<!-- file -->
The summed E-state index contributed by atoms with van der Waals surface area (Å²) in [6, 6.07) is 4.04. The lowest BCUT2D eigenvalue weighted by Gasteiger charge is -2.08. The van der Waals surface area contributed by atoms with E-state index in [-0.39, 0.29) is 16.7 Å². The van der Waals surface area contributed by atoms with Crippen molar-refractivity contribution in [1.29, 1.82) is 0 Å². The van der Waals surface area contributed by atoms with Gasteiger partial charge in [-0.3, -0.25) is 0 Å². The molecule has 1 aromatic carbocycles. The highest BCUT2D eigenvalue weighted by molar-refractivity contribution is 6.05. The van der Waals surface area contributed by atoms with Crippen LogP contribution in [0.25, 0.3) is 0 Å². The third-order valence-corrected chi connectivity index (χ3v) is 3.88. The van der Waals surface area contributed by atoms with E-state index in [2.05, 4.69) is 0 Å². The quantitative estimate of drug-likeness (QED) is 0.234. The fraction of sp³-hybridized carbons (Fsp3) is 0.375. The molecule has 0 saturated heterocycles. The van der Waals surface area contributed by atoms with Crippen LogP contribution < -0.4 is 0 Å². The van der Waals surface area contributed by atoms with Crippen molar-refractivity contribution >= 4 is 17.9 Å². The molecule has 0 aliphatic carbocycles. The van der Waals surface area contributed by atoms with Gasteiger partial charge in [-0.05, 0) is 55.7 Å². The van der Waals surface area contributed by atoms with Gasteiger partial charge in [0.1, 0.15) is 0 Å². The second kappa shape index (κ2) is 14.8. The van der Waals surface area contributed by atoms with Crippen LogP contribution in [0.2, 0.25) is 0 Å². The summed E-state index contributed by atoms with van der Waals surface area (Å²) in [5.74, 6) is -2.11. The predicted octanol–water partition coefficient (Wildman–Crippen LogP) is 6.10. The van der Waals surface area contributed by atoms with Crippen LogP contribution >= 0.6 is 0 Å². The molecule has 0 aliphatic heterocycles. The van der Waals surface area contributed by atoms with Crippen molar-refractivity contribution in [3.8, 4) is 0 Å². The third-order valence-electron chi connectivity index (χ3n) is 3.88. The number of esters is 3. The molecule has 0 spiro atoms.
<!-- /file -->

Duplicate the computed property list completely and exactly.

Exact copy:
The summed E-state index contributed by atoms with van der Waals surface area (Å²) in [6, 6.07) is 4.04. The lowest BCUT2D eigenvalue weighted by Gasteiger charge is -2.08. The van der Waals surface area contributed by atoms with E-state index in [-0.39, 0.29) is 16.7 Å². The van der Waals surface area contributed by atoms with Crippen molar-refractivity contribution in [1.29, 1.82) is 0 Å². The van der Waals surface area contributed by atoms with Gasteiger partial charge in [-0.3, -0.25) is 0 Å². The molecule has 1 aromatic carbocycles. The highest BCUT2D eigenvalue weighted by molar-refractivity contribution is 6.05. The van der Waals surface area contributed by atoms with Crippen LogP contribution in [0.25, 0.3) is 0 Å². The third-order valence-corrected chi connectivity index (χ3v) is 3.88. The van der Waals surface area contributed by atoms with E-state index in [2.05, 4.69) is 0 Å². The quantitative estimate of drug-likeness (QED) is 0.234. The fraction of sp³-hybridized carbons (Fsp3) is 0.375. The molecule has 0 saturated heterocycles. The van der Waals surface area contributed by atoms with Crippen LogP contribution < -0.4 is 0 Å². The van der Waals surface area contributed by atoms with Crippen molar-refractivity contribution >= 4 is 17.9 Å². The molecule has 0 aliphatic carbocycles. The van der Waals surface area contributed by atoms with Gasteiger partial charge in [-0.05, 0) is 55.7 Å². The van der Waals surface area contributed by atoms with Gasteiger partial charge in [0.1, 0.15) is 0 Å². The second kappa shape index (κ2) is 14.8. The van der Waals surface area contributed by atoms with Crippen LogP contribution in [0.2, 0.25) is 0 Å². The summed E-state index contributed by atoms with van der Waals surface area (Å²) in [5.74, 6) is -2.11. The predicted octanol–water partition coefficient (Wildman–Crippen LogP) is 6.10. The van der Waals surface area contributed by atoms with Crippen LogP contribution >= 0.6 is 0 Å². The molecule has 0 aliphatic heterocycles. The van der Waals surface area contributed by atoms with Crippen molar-refractivity contribution in [3.8, 4) is 0 Å². The third-order valence-electron chi connectivity index (χ3n) is 3.88. The number of esters is 3. The molecule has 0 spiro atoms.